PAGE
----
New Delhi, April 18: The wholesale price-based inflation spiked to a four-month high of 14.55 per cent in March on rising prices of crude oil and other commodities due to disruption in global supply chain in the wake of the Russia-Ukraine war, a development that may prompt the RBI to raise interest rates to contain price rise. In February, WPI Inflation was at 13.11 per cent, while in March last year, it was 7.89 per cent.
WPI inflation has remained in double digits for the 12th consecutive month since April 2021. In November 2021, it had touched a high of 14.87 per cent. The data released by the Commerce and Industry Ministry on Monday, showed that crude oil prices were the biggest contributor to the rise in WPI inflation in March 2022, relative to February, followed by fuels and core items.
Food articles witnessed some softening month-on-month led by vegetables and pulses, even though wheat, paddy, potato, milk, egg, meat and the fish basket saw moderate increases during March. During March, inflation in food articles eased to 8.06 per cent, from 8.19 per cent in February. Vegetable inflation was 19.88 per cent in the month under review, as against 26.93 per cent in February. Sensex Sharply Declines by 970 Points in Early Trade Due to Rising Inflation.
"The high rate of inflation in March, 2022 is primarily due to rise in prices of crude petroleum and natural gas, mineral oils, basic metals, etc owing to disruption in the global supply chain caused by the Russia-Ukraine conflict," the Commerce and Industry Ministry said in a statement. Inflation in manufactured items was 10.71 per cent in March, as against 9.84 per cent in February.
In the fuel and power basket, the rate of price rise was 34.52 per cent during the month under review, against 31.50 per cent in February. Oil companies had begun to pass on the high import cost of global crude oil prices by hiking domestic petrol and diesel prices from March 22 -- ending a four-and-half-month long hiatus. Besides, domestic cooking gas (LPG) prices were hiked during the month.
India is dependent on imports to meet 85 per cent of its oil needs and so retail rates adjust accordingly to the global movement. In March, inflation in crude petroleum spiked to 83.56 per cent, from 55.17 per cent during February.
Crude oil prices had mostly been on rise in March, after Russia started the invasion of Ukraine on February 24.
ICRA Chief Economist Aditi Nayar said even a normal monsoon may not be enough to douse the retail prices of items which are pushing up food inflation, such as edible oils. ICRA expects the WPI inflation to remain in the range of 13.5-15 per cent in the current month, partly depending on where crude oil prices settle in the rest of April 2022 and how much petrol and diesel prices are revised further.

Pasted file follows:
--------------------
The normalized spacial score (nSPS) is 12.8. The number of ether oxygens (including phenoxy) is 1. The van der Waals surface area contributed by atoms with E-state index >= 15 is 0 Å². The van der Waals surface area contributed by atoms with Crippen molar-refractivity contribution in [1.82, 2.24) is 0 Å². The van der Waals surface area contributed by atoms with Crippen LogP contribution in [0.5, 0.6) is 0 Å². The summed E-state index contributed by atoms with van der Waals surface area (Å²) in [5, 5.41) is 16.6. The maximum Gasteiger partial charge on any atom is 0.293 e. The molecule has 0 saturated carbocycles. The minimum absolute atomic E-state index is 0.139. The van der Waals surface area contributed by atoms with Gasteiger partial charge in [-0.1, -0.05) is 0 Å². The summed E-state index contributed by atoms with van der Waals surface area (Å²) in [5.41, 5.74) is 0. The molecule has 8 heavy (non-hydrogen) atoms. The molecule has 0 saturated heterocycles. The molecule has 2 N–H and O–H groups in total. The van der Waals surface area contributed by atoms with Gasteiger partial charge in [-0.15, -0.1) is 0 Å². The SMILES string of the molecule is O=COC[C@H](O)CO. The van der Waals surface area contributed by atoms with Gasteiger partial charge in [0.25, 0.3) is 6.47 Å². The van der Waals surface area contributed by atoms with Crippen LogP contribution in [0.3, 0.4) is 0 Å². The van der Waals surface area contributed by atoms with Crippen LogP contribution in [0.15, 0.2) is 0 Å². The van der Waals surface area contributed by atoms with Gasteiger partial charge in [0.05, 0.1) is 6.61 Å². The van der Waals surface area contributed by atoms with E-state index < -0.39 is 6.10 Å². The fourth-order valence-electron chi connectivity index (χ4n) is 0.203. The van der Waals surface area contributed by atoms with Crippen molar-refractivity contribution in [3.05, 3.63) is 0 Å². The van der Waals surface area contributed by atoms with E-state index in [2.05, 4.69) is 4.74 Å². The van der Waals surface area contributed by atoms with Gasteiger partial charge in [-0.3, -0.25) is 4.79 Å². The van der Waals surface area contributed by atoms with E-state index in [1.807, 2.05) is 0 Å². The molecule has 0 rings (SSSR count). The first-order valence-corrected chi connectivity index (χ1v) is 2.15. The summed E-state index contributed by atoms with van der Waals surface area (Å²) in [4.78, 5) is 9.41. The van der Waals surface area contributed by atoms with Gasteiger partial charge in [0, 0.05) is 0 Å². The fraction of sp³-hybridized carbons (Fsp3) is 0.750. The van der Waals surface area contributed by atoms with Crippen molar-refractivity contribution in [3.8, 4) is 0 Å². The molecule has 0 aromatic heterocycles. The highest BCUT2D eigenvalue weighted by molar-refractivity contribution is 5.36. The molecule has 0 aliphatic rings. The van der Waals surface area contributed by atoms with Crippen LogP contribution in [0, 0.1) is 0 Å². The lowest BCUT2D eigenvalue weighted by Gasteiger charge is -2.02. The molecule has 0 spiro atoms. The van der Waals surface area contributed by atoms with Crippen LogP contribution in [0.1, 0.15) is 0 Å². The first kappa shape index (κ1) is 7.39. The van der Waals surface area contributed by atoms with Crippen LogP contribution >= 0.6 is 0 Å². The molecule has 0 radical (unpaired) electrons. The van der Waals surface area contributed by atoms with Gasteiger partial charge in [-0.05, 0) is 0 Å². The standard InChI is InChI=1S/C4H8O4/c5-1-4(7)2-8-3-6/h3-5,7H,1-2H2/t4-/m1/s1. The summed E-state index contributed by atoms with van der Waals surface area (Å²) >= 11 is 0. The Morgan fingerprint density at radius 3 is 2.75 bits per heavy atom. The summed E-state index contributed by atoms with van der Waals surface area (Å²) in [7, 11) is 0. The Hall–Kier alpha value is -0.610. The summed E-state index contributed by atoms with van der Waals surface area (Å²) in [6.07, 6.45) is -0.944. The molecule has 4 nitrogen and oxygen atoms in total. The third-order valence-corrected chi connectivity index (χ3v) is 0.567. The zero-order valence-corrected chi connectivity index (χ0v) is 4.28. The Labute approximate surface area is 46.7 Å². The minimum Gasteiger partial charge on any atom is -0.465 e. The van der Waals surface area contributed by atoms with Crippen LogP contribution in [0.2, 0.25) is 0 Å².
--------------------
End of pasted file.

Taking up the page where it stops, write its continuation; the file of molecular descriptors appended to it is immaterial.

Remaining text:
"The broad-based nature of the rise in WPI inflation is likely to be of particular concern to the Monetary Policy Committee. We see a growing probability of the first repo hike being preponed to June 2022," Nayar said. Acuité Ratings & Research, Chief Analytical Officer, Suman Chowdhury said the WPI data reinforces the presence of stronger inflationary pressures in the manufacturing and the services sector.
"Amidst increasing pressures on the profit margins of manufacturing companies and a pickup in consumption demand, Acuité expects a further pass through of input costs. We expect persistent supply side bottlenecks and high commodity prices to hold the core inflation at double-digit levels in the near-term," Chowdhury said.
Retail inflation, which is monitored by the RBI to fix interest rates, spiked to 6.95 per cent in March -- the third consecutive month that the consumer price index has breached the RBI's tolerance limit of 6 per cent, data released last week showed.
The Reserve Bank earlier this month kept its key repo rate -- at which it lends short-term money to banks -- unchanged for the 11th time in a row at 4 per cent, to support growth. Passenger Vehicle Exports From India Rise 43% in FY22; Maruti Suzuki Leads Segment.
CRCL LLP, CEO and Managing Partner, D R E Reddy said, faster growth in prices is bound to harden inflation expectations going forward. This has the potential of creating a vicious cycle of inflation and inflationary expectations feeding into and off each other, he said.
Earlier this month, the RBI raised the retail inflation projection for the current financial year to 5.7 per cent, from earlier forecast of 4.5 per cent. In wake of the ongoing Russia-Ukraine war, RBI Governor Shaktikanta Das said the prices of crude oil as well as edible oil will likely remain elevated.